Reliability of biomass burning estimates from savanna fires: Biomass burning in northern Australia during the 1999 Biomass Burning and Lightning Experiment B field campaign

Authors

  • Jeremy Russell-Smith,

    1. Tropical Savannas Cooperative Research Centre and Bushfires Council of the Northern Territory, Darwin, Northern Territory, Australia
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  • Andrew C. Edwards,

    1. Tropical Savannas Cooperative Research Centre and Bushfires Council of the Northern Territory, Darwin, Northern Territory, Australia
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  • Garry D. Cook

    1. Tropical Savannas Cooperative Research Centre and CSIRO Tropical Ecosystems Research Centre, Darwin, Northern Territory, Australia
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Abstract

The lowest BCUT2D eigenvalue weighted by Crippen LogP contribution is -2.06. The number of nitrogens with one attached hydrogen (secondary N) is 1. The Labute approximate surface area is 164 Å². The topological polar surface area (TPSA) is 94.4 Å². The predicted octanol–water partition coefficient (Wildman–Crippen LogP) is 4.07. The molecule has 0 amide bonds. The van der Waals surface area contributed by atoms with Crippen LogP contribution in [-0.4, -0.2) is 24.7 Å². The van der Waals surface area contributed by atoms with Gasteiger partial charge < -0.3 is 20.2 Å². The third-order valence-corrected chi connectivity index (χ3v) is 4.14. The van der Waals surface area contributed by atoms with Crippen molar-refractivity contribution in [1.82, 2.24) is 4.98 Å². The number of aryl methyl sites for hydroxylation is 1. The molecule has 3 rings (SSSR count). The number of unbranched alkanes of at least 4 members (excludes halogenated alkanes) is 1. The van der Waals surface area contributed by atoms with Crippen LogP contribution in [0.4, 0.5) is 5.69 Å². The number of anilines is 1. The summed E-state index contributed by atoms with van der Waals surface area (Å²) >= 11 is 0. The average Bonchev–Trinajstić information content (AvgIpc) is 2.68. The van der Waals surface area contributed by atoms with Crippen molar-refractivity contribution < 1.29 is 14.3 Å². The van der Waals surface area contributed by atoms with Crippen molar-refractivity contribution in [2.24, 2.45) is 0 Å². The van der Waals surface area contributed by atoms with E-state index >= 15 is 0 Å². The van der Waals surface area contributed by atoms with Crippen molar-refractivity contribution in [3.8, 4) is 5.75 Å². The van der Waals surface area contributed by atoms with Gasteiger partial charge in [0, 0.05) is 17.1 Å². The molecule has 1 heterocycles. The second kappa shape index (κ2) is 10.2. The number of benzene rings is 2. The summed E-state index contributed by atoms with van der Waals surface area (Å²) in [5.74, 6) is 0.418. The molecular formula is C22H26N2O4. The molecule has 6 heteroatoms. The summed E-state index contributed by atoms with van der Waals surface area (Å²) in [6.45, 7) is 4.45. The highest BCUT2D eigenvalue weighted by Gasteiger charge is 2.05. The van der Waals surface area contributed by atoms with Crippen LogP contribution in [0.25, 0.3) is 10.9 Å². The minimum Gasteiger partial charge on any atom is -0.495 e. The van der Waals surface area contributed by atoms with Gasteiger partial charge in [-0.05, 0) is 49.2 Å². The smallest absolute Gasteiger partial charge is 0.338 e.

[1] This paper estimates the two-daily extent of savanna burning and consumption of fine (grass and litter) fuels from an extensive 230,000 km2 region of northern Australia during August-September 1999 encompassing the Australian continental component of the Biomass Burning and Lightning Experiment B (BIBLE B) campaign [Kondo et al., 2002]. The extent of burning for the study region was derived from fire scar mapping of imagery from the advanced very high resolution radiometer (AVHRR) on board the National Oceanic and Atmospheric Administration (NOAA) satellite. The mapping was calibrated and verified with reference to one Landsat scene and associated aerial transect validation data. Fine fuel loads were estimated using published fuel accumulation relationships for major regional fuel types. It is estimated that more than 43,000 km2 was burnt during the 25 day study period, with about 19 Mt of fine (grass and litter) fuels. This paper examines assumptions and errors associated with these estimates. It is estimated from uncalibrated fire mapping derived from AVHRR imagery that 417,500 km2 of the northern Australian savanna was burnt in 1999, of which 136,405 km2, or 30%, occurred in the Northern Territory study region. Using generalized fuel accumulation equations, such biomass burning consumed an estimated 212.3 Mt of fine fuels, but no data are available for consumption of coarse fuels. This figure exceeds a recent estimate, based on fine fuels only, for the combined Australian savanna and temperate grassland biomass burning over the period 1990–1999 but is lower than past estimates derived from classification approaches. We conclude that (1) fire maps derived from coarse-resolution optical imagery can be applied relatively reliably to estimate the extent of savanna fires, generally with 70–80% confidence using the approach adopted here, over the major burning period in northern Australia and (2) substantial further field assessment and associated modeling of fuel accumulation, especially of coarse fuels, is required.

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